Ready to learn more about Consultative Brokerage Sales Training? Visit the Consultative Brokerage Academy.

To learn more about C.R. Ekern & Company, please visit our website

It's a Top Line Game

I remember being in the depths of the last soft market . . .and it was worse. Our mission as successful brokers was to grow our books of business in spite of the marketplace trend. Some were capable of it, and some were not. The ones that were capable (I was one of them) adapted themselves to the marketplace and client expectations. As a Consultative Broker, here are some of the things that you must do to change gears...

Okay, I know that the industry is ripe with gloom and doom.  Everywhere we look there seems to be another horror story.  The economy is bad, industry prices are down, and our clients are all looking to cut back.  Some say that the worst isn’t even in sight.

But, Cheer UP Bucky!  It is the same industry that it has always been.  The Game is exactly the same.  It is all about the Top Line.  That hasn’t changed and it never will.  All that has changed is the imagination, focus, knowledge and intensity that is required to be successful.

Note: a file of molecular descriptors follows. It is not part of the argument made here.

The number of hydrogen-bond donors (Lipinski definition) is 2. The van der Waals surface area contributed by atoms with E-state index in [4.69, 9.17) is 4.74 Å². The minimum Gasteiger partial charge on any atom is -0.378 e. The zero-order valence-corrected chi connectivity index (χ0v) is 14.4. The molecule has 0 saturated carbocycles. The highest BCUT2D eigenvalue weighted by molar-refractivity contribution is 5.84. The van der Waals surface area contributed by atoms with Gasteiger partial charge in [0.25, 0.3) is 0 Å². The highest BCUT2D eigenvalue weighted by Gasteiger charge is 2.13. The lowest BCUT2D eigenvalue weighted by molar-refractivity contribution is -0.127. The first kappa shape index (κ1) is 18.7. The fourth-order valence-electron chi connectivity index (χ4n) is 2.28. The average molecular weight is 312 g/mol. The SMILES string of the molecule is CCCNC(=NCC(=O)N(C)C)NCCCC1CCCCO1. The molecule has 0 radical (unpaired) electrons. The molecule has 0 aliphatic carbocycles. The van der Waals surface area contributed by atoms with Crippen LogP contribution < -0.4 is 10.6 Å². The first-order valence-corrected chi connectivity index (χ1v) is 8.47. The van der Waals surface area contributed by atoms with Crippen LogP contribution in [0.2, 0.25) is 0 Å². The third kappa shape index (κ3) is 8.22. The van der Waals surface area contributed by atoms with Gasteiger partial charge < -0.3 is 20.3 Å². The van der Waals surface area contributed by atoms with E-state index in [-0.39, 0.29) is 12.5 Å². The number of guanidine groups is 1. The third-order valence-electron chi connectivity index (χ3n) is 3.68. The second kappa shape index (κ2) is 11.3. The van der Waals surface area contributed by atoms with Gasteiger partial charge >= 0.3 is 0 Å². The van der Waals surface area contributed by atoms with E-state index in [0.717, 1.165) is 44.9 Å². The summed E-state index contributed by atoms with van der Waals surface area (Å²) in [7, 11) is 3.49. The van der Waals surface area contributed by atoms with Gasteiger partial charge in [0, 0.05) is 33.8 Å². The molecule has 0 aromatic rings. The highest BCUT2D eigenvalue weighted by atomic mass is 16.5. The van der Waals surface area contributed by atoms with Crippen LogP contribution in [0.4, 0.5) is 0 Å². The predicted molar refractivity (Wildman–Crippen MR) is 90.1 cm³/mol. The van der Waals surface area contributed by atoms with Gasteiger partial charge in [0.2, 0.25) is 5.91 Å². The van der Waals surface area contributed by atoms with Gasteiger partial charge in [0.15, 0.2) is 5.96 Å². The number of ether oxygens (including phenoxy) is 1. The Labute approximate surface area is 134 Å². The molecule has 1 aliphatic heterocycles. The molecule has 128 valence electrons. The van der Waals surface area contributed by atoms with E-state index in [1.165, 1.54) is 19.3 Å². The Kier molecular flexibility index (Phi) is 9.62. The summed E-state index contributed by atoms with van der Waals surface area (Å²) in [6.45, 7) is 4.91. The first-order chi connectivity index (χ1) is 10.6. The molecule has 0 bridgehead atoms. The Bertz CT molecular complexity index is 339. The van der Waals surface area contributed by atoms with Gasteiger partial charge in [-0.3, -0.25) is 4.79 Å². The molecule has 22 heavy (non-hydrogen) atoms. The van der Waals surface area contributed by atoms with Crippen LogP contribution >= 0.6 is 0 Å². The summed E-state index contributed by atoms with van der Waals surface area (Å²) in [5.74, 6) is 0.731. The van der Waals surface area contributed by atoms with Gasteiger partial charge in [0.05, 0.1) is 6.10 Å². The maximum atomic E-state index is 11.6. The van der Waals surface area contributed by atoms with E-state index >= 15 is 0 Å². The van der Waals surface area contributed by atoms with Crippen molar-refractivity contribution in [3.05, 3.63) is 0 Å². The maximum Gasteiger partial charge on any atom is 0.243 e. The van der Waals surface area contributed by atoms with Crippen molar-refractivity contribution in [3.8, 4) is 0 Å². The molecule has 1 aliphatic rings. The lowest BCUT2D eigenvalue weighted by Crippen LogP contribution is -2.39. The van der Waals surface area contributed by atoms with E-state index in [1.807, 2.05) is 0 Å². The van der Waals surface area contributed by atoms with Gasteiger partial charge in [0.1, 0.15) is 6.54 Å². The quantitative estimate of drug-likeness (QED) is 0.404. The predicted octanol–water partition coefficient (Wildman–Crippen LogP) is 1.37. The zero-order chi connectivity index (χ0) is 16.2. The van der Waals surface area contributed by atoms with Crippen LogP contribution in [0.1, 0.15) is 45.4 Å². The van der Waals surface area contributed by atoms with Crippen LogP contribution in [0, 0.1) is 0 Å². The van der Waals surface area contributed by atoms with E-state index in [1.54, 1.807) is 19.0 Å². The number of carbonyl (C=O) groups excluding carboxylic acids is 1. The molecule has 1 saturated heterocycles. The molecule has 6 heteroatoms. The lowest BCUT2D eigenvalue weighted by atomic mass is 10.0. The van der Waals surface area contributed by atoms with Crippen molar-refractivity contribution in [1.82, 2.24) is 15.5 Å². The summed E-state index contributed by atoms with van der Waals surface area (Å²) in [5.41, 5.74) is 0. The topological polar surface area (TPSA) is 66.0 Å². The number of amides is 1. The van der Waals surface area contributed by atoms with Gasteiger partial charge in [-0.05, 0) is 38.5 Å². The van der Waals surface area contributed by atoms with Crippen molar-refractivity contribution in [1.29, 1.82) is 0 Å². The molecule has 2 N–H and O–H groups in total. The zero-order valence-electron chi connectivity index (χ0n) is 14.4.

I remember being in the depths of the last soft market . . .and it was worse.  Our mission as successful brokers was to grow our books of business in spite of the marketplace trend.  Some were capable of it, and some were not.  The ones that were capable (I was one of them) adapted themselves to the marketplace and client expectations.

As a Consultative Broker, here are some of the things that you must do to change gears:

1.) Anticipate the marketplace.  First of all, let’s all understand that this is the condition, and we can’t do anything about it.  We don’t control it, and it is what it is.  Do not expect it to rebound in the near future.

2.) Change your approach.  You must find the opportunities that lend themselves to resources and cost reduction techniques.  Find the prospects that have been under-served by brokers who rely solely on pricing as a method of proving their value.  (They are all over the place!).